Forrest Mars's death can only heighten such unease. Under the terms of the family trusts that hold the company's shares, Forrest Sr. held veto power over any sale of Mars Inc. -- a fact that may have kept his sons from pursuing various possibilities.

Now, however, it is anybody's guess whether this most successful of private firms will stay in the family. Those closest to the brothers believe it is likely that Mars, or pieces of it, will be sold before John's retirement. It is easy to identify companies that might be interested in acquiring Mars assets, given its dominant position (rivaled only by Hershey Foods Inc.) in the U.S. candy market and its global leadership in both candy and pet food.

Some company insiders go so far as to predict Mars will go public, a prospect that may seem inconsistent with the company's long-standing insistence on secrecy. But those who knew Forrest Sr. knew that his aversion to publicity was always subordinate to the needs of the business. What he truly wanted was whatever would make his company a success.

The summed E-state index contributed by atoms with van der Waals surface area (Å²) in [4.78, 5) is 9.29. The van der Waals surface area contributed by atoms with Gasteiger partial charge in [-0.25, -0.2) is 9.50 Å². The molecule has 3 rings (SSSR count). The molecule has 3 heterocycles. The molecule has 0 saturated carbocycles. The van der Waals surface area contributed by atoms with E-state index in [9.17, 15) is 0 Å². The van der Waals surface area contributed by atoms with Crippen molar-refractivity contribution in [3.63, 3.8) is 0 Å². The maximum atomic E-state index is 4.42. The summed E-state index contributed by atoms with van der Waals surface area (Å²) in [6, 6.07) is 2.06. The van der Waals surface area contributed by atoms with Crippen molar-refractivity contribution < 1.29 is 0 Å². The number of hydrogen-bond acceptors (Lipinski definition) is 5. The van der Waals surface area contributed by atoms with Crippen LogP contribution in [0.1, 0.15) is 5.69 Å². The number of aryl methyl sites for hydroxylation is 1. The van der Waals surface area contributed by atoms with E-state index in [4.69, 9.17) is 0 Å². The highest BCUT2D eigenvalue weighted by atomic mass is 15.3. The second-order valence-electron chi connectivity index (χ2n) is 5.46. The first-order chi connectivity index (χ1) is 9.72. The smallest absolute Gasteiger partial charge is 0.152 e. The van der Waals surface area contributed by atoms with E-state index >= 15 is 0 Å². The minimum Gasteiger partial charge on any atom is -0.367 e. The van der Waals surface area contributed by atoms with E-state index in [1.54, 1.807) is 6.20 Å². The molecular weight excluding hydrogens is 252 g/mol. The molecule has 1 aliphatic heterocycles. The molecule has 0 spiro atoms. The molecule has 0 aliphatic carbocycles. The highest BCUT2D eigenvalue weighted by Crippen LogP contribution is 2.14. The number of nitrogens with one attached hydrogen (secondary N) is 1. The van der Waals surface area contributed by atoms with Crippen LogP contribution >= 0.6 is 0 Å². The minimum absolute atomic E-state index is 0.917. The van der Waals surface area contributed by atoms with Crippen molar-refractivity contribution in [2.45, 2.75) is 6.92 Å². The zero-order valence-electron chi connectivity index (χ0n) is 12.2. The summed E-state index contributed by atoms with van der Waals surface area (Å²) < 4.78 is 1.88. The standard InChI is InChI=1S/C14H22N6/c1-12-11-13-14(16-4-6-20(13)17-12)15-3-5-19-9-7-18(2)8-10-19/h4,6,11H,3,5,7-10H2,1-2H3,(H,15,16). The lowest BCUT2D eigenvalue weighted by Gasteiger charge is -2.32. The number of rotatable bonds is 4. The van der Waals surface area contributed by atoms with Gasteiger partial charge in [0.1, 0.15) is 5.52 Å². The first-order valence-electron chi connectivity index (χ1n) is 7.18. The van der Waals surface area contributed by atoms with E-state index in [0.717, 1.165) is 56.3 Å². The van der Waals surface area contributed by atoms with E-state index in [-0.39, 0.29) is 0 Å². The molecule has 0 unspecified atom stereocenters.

As Forrest Jr. put it in a rare public appearance in 1988, the ability to be secretive "is one of the finest benefits of having a private company. Privacy at times today seems a relic of the non-media past, but it is a legal right -- morally and ethically proper and even desirable -- and a key to healthy, normal living. . . . It allows us to do the very best we can, the very best we know how, and to do so without being concerned with self-aggrandizement," he told a group of business students at Duke University.

In keeping with that tradition, the family remains silent, refusing to say anything at all about the business, their father or the future.

Joel Glenn Brenner is a former Washington Post reporter and the author of "The Emperors of Chocolate: Inside the Secret World of Hershey and Mars" (Random House, 1999).

More than Chocolate

Forrest Mars Sr. built Mars Inc. into a worldwide confectionary giant. The company is best known for its candy...


Milky Way





Three Musketeers


...but it also produces other common products.


Kal Kan dog food

Kudos granola bars

Pedigree dog food

Whiskas cat food

Uncle Ben's rice

CAPTION: Through the force of his personality, Forrest Mars Sr. built Mars Inc. into a $20 billion global business. "I'm empire minded," he often said. (1984 photo)